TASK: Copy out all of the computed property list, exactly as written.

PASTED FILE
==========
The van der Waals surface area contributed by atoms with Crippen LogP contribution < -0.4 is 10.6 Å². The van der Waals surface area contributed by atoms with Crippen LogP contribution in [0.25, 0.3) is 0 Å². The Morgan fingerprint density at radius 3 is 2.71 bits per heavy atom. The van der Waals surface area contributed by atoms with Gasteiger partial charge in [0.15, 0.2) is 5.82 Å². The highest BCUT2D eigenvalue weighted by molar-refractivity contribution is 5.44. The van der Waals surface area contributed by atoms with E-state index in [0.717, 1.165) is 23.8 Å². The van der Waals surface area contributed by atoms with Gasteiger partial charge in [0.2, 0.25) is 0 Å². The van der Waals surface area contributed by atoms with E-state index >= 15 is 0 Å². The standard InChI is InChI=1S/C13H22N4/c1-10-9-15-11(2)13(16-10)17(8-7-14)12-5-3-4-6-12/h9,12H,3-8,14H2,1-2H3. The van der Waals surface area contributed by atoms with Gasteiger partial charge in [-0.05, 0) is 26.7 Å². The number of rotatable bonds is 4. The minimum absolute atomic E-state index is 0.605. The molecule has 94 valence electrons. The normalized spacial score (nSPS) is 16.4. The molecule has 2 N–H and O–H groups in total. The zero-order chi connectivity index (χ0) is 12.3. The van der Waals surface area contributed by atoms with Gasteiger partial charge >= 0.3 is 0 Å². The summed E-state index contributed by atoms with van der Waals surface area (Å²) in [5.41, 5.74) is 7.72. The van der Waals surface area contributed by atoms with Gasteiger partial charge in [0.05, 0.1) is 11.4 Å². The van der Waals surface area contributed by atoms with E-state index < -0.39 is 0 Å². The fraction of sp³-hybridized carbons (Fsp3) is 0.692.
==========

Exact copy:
The van der Waals surface area contributed by atoms with Crippen LogP contribution < -0.4 is 10.6 Å². The van der Waals surface area contributed by atoms with Crippen LogP contribution in [0.25, 0.3) is 0 Å². The Morgan fingerprint density at radius 3 is 2.71 bits per heavy atom. The van der Waals surface area contributed by atoms with Gasteiger partial charge in [0.15, 0.2) is 5.82 Å². The highest BCUT2D eigenvalue weighted by molar-refractivity contribution is 5.44. The van der Waals surface area contributed by atoms with E-state index in [0.717, 1.165) is 23.8 Å². The van der Waals surface area contributed by atoms with Gasteiger partial charge in [0.2, 0.25) is 0 Å². The van der Waals surface area contributed by atoms with E-state index >= 15 is 0 Å². The standard InChI is InChI=1S/C13H22N4/c1-10-9-15-11(2)13(16-10)17(8-7-14)12-5-3-4-6-12/h9,12H,3-8,14H2,1-2H3. The van der Waals surface area contributed by atoms with Gasteiger partial charge in [-0.05, 0) is 26.7 Å². The number of rotatable bonds is 4. The minimum absolute atomic E-state index is 0.605. The molecule has 94 valence electrons. The normalized spacial score (nSPS) is 16.4. The molecule has 2 N–H and O–H groups in total. The zero-order chi connectivity index (χ0) is 12.3. The van der Waals surface area contributed by atoms with Gasteiger partial charge >= 0.3 is 0 Å². The summed E-state index contributed by atoms with van der Waals surface area (Å²) in [5.41, 5.74) is 7.72. The van der Waals surface area contributed by atoms with Gasteiger partial charge in [0.05, 0.1) is 11.4 Å². The van der Waals surface area contributed by atoms with E-state index < -0.39 is 0 Å². The fraction of sp³-hybridized carbons (Fsp3) is 0.692.